Are low risk assets as safe as they seem?
Are low risk assets as safe as they seem?
Investing your wealth involves a lot of decision making. One of the first choices you need to think about is how much risk you’re willing to take on when it comes to the asset classes you’re investing in. Traditionally some assets (like shares) are considered ‘risky’ and others, (like cash and term deposits) are considered ‘safe’. You probably won’t be surprised to hear that the reality is not so simple.
Defining the risk level that applies to your assets isn’t as simple as defining them as risky or non-risky. Asset classes and individual assets have their own pros and cons. Each one is subject to different levels of risk and market forces. It’s easy to say cash is safe, but what about inflation? Shares are considered quite risky, but within the share asset class, there’s a range of risk levels. Some blue-chip shares have very low risk, even though they are part of what’s considered a risky asset class.
A few of the risks every investor faces
Market risk is the risk your asset will lose some or all of its value due to market forces
Interest rate risk is the risk that your income producing asset could suffer a loss of income due to interest rate drops.
There’s political risk, if your asset is tied to the political wellbeing of its country of origin (almost every asset carries this risk). And there’s liquidity risk, which means you can’t sell your asset quickly to realise funds (a common risk of property).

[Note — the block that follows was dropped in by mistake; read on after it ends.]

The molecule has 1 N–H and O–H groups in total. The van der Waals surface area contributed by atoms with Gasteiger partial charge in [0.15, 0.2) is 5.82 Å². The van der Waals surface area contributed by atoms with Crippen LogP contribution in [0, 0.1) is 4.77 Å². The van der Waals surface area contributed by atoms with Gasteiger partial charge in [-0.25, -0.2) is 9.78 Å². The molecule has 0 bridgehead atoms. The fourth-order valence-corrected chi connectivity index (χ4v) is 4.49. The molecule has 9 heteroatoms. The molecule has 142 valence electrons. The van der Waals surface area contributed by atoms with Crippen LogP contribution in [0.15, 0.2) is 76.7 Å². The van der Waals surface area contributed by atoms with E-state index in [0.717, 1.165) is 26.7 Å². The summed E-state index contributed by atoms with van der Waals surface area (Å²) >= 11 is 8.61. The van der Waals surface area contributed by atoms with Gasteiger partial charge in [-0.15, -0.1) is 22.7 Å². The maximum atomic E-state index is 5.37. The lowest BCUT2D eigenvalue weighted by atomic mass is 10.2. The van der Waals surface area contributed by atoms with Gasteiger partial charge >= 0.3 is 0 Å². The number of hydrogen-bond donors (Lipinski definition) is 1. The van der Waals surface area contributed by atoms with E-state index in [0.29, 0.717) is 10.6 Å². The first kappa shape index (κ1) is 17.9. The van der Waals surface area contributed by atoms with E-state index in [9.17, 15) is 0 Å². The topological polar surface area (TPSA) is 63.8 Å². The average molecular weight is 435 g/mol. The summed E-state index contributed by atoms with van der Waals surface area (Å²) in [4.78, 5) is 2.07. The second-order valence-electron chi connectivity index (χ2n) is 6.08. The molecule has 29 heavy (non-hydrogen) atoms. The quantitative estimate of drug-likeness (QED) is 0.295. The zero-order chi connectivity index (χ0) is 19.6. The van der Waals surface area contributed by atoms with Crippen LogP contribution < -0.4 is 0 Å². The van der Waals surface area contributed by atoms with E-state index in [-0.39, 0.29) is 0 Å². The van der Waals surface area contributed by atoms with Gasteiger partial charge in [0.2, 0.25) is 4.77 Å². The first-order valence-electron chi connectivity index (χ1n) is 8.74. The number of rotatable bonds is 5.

Inflation risk and tax risk are the risk your asset’s value or income will be eroded by tax bills or the rising cost of living1.
Generally speaking, the most popular assets which are least risky overall are cash, cash equivalents, and term deposits. However, as we’ve already mentioned, none of these are free from risk2.
Risks of Term Deposits
Term deposits are considered safe investments. You’re giving your money to the bank, so there’s very little chance of losing your investment.
Term deposits still hold risks for investors. Firstly, because they are usually for a set term, any attempt by the investor to withdraw their funds early for any reason will result in early exit fees being charged. Banks offering the higher rates that fixed term deposits usually attract expect to keep your funds until the end of the term and they’ll punish you if you try to extract them early.
Depending on how long your Term Deposit is for, you might also risk interest rates rising while your funds are invested at a lower rate (which may have seemed great when you made the investment). This could work in your favour if you fix a Term Deposit at a particular rate and the interest rate moves down.
Automatic rollovers can also be a risk. If you don’t take steps to get your funds back before the end date you might find your funds have been rolled over for another term. And you can’t be certain you’ll receive the same interest rate either. Often the first rate you’re offered will be higher than the second and subsequent rates (this is called reinvestment risk).
Make sure you read your Terms and Conditions carefully before entering into the term deposit. Check the rate your funds will be reinvested at if you choose to rollover. If you don’t want your deposit to automatically roll over, make sure you’ve notified the bank by the date they specify3.
Risks of cash